But health sector corruption in the developing world arguably has a greater impact, because it discourages foreign investment and assistance where it’s most needed. Who wants to write a check to send tuberculosis medication to Pakistan when you know half the funds will end up sending some official on vacation to the Maldives? Who wants to import medical equipment to sell or distribute to clinics when it’s going to cost another 20 percent to pay the guy at customs in Dar Es Salaam? The help that doesn’t come, or comes too late, as a result of corruption has deadly consequences.
The good news is that awareness of corruption’s effect on health is on the rise. The United Nations Convention against Corruption, an international treaty, has set the tone globally by calling on its 170 signatory countries to criminalize bribery and embezzlement and to maximize public access to information.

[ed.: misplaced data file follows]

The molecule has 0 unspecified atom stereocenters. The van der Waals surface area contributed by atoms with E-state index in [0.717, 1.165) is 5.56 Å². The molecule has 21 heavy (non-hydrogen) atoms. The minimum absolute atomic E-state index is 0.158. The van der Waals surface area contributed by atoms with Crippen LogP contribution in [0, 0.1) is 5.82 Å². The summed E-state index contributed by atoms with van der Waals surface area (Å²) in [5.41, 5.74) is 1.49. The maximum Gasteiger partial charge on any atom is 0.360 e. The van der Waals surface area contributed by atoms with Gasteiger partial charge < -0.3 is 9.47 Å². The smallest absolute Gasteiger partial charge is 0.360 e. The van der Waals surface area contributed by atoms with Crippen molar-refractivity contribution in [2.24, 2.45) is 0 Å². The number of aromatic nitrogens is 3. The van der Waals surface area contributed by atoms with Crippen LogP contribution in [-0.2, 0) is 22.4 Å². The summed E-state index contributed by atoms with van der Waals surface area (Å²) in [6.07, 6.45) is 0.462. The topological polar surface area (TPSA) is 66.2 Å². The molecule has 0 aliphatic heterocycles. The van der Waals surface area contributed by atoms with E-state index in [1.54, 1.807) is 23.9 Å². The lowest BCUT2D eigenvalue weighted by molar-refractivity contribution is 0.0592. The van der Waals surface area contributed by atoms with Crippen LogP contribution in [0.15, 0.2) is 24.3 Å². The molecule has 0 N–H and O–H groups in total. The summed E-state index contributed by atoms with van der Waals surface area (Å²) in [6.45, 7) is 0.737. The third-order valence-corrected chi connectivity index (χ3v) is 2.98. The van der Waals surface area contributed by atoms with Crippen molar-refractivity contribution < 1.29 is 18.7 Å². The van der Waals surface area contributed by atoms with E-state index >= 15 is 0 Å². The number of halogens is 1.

Perhaps the most exciting anti-corruption efforts are at the grassroots level. The Internet provides citizens with a way to demand accountability and, because of its public nature, to pressure governments to take heed. For example, Ipaidabribe.com, a website where any Internet user can report a shakedown, began in India and has since been adopted by countries in Eastern Europe.The site includes reports on bribes paid to obtain a polio vaccination certificate and other health records.
In the long term, government transparency and accountability are key to purging corruption from global health.